If you follow UK statistics you might know the Office of National Statistics has been developing a new set of geographies for reporting workplace-focused data from the 2011 Census, called Workplace Zones.  The zones have been developed (following a pilot by the University of Southampton) using the existing census Output Areas as a starting point, but then merging and splitting these to create new shapes containing “consistent numbers of workers”.  This is somewhat aspirational considering that, in London alone, the zones range from 100 to 11,000 workers (upper/lower quartiles at 310/550 respectively), indicating a degree of variance.  This notwithstanding, Workplace Zones and the new statistics than were published for them last week are a great new data source adding significant potential value to research into urban dynamics and workplace-related trends more generally.  Here is a map of the boundaries of the new zones, with the centroid points also plotted as I’ve used these points for plotting the statistics:

 

London_workplace_zones_grt

Here I’ve mapped some of the more interesting stories I’ve spotted so far in the data for London.  For each dataset I’ve made a map each for both Greater and Central London areas, the reason being that employment densities in the centre are so much higher than elsewhere that for any map of Greater London the central zones are little more than pixels. This centre/periphery disparity also presents a challenge for data visualisation as the customary choropleth method (colouring the zones to represent data) leads to the map’s ‘narrative’ being overly dominated by relatively low employment density areas. Instead I’ve chosen to use points to represent the data, which gives a much better idea of employment densities across the capital. Some point over-plotting seems a fair price to pay for a less misleading map. All the maps group the data by decile (10 quantiles), so the break of the 5th and 6th deciles is the map area’s average (rounded). The Central London maps have their own colour scales.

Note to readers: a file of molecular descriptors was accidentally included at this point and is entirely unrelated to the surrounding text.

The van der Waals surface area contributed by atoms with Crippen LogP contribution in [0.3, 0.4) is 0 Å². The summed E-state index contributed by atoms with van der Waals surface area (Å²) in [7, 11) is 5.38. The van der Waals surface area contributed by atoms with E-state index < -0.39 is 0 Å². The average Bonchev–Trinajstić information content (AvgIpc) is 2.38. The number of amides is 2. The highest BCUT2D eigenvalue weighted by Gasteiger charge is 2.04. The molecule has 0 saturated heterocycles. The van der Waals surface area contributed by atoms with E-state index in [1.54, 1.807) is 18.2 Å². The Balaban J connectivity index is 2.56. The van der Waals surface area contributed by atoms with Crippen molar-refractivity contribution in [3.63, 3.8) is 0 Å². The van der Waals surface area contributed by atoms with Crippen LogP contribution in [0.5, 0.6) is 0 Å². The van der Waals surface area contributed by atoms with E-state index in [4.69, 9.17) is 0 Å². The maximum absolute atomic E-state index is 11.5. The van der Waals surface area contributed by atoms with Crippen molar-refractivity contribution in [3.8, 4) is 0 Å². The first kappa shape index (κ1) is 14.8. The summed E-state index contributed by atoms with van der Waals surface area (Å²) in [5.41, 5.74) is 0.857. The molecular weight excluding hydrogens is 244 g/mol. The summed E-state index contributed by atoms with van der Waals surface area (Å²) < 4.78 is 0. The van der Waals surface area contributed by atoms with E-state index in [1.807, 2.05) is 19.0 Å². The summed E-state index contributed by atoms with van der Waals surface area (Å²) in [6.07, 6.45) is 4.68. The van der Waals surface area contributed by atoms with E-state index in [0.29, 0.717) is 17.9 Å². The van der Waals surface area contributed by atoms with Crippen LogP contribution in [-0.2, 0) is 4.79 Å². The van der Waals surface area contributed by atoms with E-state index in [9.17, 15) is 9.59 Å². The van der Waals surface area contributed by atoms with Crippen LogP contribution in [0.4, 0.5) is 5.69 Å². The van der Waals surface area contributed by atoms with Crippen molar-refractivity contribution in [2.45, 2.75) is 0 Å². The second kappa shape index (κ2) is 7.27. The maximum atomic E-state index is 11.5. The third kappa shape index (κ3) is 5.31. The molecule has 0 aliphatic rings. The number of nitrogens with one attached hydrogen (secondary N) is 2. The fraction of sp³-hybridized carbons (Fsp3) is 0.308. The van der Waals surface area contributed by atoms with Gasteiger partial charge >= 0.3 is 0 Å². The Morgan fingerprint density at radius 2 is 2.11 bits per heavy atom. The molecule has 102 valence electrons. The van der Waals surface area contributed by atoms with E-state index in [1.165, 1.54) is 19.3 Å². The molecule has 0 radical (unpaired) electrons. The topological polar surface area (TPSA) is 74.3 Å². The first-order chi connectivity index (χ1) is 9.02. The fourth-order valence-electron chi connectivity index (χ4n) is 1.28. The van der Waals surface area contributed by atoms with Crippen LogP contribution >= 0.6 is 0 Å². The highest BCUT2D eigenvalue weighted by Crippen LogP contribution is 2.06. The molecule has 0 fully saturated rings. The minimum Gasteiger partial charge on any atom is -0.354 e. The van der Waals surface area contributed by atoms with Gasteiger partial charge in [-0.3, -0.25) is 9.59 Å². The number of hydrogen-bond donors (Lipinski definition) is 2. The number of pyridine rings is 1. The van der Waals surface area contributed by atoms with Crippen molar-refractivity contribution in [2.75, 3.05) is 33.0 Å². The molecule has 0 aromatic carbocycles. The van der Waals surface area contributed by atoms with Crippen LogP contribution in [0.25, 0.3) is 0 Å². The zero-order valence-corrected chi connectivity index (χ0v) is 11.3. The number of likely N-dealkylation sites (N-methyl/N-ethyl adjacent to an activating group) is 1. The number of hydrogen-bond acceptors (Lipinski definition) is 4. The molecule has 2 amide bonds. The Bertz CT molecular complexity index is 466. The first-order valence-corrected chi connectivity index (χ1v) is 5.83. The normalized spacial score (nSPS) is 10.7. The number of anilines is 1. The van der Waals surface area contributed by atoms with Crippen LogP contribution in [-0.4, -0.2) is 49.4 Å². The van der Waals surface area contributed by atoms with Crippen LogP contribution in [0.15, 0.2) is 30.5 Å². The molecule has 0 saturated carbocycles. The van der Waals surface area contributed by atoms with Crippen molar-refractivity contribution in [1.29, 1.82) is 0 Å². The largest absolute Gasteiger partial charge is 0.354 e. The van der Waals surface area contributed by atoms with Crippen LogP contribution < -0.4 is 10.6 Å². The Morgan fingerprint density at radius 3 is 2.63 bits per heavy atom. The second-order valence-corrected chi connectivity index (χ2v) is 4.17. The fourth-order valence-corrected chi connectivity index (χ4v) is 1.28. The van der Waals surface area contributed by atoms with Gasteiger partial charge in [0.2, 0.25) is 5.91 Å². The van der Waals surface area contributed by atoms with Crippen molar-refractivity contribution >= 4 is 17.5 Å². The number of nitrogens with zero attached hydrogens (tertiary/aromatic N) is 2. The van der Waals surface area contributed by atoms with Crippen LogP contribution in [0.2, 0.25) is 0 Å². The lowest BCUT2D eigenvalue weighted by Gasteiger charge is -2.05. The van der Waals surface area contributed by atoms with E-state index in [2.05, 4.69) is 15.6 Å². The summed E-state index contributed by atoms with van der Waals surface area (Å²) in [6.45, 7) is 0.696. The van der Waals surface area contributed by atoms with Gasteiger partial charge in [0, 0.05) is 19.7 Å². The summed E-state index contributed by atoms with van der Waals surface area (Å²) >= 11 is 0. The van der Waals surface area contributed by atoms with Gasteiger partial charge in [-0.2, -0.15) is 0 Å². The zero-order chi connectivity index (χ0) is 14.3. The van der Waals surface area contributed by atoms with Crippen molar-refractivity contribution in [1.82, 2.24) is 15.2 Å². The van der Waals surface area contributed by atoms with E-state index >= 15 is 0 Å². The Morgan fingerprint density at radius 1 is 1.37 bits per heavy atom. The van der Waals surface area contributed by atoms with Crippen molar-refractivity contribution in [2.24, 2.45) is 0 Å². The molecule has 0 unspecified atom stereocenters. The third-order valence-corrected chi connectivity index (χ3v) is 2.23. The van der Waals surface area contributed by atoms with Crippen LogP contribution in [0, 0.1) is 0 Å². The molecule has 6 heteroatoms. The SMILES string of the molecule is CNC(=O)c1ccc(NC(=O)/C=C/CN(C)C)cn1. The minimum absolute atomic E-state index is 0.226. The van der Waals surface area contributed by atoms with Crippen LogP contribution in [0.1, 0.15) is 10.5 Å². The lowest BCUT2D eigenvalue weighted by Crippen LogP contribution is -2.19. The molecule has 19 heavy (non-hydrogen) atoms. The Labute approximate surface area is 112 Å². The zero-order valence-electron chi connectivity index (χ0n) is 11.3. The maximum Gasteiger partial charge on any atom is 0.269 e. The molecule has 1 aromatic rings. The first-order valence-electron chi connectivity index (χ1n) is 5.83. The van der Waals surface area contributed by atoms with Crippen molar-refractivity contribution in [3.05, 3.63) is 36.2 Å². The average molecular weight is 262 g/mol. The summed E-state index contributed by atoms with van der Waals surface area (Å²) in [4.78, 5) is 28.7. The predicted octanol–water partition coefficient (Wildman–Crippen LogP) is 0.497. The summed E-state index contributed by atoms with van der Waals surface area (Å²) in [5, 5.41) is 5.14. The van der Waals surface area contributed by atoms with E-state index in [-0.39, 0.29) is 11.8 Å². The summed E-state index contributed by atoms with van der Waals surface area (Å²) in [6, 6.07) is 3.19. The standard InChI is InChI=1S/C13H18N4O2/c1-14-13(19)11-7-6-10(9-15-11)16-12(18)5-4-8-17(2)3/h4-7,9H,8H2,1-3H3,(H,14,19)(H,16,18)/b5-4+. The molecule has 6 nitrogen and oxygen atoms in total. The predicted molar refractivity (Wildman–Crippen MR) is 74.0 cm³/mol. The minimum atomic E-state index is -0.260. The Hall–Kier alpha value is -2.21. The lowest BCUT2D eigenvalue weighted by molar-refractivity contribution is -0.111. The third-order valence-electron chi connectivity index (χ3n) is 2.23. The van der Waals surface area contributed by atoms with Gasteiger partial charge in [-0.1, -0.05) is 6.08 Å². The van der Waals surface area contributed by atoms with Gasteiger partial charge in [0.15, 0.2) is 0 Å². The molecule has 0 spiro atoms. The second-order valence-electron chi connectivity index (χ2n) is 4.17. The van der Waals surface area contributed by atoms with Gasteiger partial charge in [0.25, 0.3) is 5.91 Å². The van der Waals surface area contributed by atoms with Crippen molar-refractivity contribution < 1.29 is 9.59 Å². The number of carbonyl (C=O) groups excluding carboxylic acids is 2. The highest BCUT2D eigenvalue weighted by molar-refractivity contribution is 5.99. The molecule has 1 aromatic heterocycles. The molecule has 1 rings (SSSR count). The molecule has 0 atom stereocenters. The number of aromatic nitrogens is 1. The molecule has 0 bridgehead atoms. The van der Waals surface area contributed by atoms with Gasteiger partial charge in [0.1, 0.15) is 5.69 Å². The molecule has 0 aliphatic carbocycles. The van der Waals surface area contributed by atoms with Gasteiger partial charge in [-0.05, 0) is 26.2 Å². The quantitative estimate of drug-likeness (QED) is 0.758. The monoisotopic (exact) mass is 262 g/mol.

Take a look and see what you think. For visualisation enthusiasts, at the end of the post I compare one of these to a choropleth and cartogram of the same data.

Male/female proportions in the workplace..


london_sex_grt
london_sex_cen
 

Some interesting patterns emerge of higher female workforce proportions in parts of west-central London, and in the town centres across in Greater London. It’s no surprise that the City remains very male-dominated.

Who works the longest hours?


london_hours_grt
london_hours_cen
 

Quite a patchy story. Central London, the City and Docklands in particular, work the longest hours by and large. Towns outside the centre tend to work least overtime.

How does religious belief break down in workplaces across the city?


london_religion_grt
london_religion_cen
 

North London workplaces emerge as generally more religious than South of the river (although the area stretching north from Croydon is a notable exception). There is also quite a strong non-religious region stretching northwards from the centre. Central London itself shows some strong patterns, with the religious City and districts to the West clashing with the far more non-religious workplaces across Soho, Bloomsbury, Angel and Clarkenwell.

Which workplaces have healthier workers?


london_health_grt
london_health_cen
 

No surprise that the healthier workplaces tend be in higher earning parts of the city.

Which workplaces have higher education levels?


london_university_grt
london_university_cen
 

Here we’re seing broadly similar patterns to workplace employee health levels.

Which workplaces are more culturally diverse?


london_language_grt
london_language_cen
 

Here I’ve used European first languages (excluding English) to represent ‘diversity’. While certainly not the best or only proxy, it does relate closely to some of the racially-associated political debates (particularly immigration from Europe) that have dominated public debate in recent weeks. I’ll leave the map interpretations to the reader, but it should be noted that this category includes many non-permanent immigrants (such as workers on temporary work permits), as well as some large non-European groups such as employees originally from Latin America.